FERRYBANK, a village, in the parish of KILCULLIHEEN, within the liberties of the county of the city of WATERFORD, and in the province of MUNSTER, on the river Suir: the population is returned with the parish. The river is here crossed by a long and handsome wooden bridge, connecting the village with the city of Waterford, of which it may be considered a suburb. It contains a large distillery, an establishment for building and repairing vessels, and several store-houses and respectable dwelling-houses. Here are also three schools, one of which is under the patronage of Mrs. Nevins. -See KILCULLIHEEN.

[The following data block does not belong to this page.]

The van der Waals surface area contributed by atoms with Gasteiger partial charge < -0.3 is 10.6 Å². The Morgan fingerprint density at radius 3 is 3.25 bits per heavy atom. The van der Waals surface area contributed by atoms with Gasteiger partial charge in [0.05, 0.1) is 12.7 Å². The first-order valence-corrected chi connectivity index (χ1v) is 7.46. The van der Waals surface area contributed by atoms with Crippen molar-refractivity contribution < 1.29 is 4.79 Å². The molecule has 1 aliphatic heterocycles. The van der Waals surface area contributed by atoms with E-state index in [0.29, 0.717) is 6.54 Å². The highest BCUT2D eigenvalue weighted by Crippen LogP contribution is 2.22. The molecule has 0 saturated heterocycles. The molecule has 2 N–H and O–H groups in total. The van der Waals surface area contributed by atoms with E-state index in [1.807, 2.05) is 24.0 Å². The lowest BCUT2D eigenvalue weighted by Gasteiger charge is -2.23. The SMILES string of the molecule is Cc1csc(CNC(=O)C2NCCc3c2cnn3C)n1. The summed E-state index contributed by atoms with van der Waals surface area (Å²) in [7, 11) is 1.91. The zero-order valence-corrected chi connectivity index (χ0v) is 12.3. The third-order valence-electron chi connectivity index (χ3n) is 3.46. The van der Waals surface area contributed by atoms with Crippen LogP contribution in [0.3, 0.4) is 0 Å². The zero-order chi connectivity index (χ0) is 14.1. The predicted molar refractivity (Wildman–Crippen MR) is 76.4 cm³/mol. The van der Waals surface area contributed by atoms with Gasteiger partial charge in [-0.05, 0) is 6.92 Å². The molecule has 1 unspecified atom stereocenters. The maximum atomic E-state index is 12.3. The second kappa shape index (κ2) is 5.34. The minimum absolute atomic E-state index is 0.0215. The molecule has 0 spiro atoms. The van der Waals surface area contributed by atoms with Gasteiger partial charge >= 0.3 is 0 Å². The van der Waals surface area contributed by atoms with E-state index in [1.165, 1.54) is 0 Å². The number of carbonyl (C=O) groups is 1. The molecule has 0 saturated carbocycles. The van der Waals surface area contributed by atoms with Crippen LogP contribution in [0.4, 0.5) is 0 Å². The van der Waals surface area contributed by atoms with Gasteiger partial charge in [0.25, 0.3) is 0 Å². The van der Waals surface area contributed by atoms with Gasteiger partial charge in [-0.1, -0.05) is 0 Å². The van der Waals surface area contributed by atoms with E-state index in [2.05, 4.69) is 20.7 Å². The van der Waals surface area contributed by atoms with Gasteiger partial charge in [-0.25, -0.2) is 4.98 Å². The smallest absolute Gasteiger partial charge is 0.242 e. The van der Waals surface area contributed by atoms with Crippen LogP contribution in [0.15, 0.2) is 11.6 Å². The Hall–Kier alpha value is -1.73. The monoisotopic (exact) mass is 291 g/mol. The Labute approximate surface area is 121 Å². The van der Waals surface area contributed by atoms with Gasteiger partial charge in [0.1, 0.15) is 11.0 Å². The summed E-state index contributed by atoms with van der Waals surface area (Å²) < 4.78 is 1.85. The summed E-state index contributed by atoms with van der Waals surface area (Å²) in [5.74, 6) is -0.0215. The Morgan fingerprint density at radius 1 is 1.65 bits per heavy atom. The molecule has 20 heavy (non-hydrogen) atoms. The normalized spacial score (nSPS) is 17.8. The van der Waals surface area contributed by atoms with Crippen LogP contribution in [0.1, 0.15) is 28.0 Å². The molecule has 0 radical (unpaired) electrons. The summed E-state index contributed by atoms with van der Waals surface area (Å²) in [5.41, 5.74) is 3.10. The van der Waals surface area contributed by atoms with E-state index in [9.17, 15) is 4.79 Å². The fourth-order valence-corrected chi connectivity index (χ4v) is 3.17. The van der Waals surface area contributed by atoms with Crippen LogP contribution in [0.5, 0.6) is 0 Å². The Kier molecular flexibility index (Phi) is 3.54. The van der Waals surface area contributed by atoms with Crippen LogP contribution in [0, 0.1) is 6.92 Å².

KILCULLIHEEN, or KILCLOHEEN, a parish, in the county of the city of WATERFORD, and province of MUNSTER, 1- miles (E. N. E.) from Waterford; containing 1333 inhabitants. It comprises 2182 statute acres, of which about 729 are in tillage, and 1296 in pasture; and was originally part of the county of Kilkenny, but by grant of Chas. I. was transferred to Waterford, with which it is connected by a wooden bridge over the Suir from Ferry bank. Near the bridge is a large ship-building establishment. The principal seats are New Park, the residence of the Rt. Hon. Sir John Newport, Bart. ; Belmont House, of H. Winston Barron, Esq. ; Killaspy, of A. Sherlock, Esq. ; Rockshire, of the Hon. Mrs. Greene ; Sion Lodge, of C. S. Tandy, Esq. ; and the residences of Major Snow, Capt. Snow, and A. R. Pope, Esq. The parish is in the diocese of Ossory ; the rectory is impropriate in the corporation of Waterford, and the vicarage has been united from time immemorial to the rectory of Muckalee. The tithes amount to £110, of which £65 is payable to the impropriators, and £45 to the vicar. The church was built by aid of a loan of £900, in 1820, from the late Board of First Fruits, and has recently been repaired by a grant of £300 from the Ecclesiastical Commissioners. In the R. C. divisions it forms part of the district of Slieruagh, and contains a chapel. About 60 children are educated in a private school. In 1151, Dermot Mac Murrough, King of Leinster, founded a nunnery here as a cell to that of St. Mary de Hogges, near Dublin, and it was afterwards richly endowed by King John and David Fitz-Milo : it was sometimes called the Nunnery De Bello Portu, and at the dissolution was granted to the corporation of Waterford.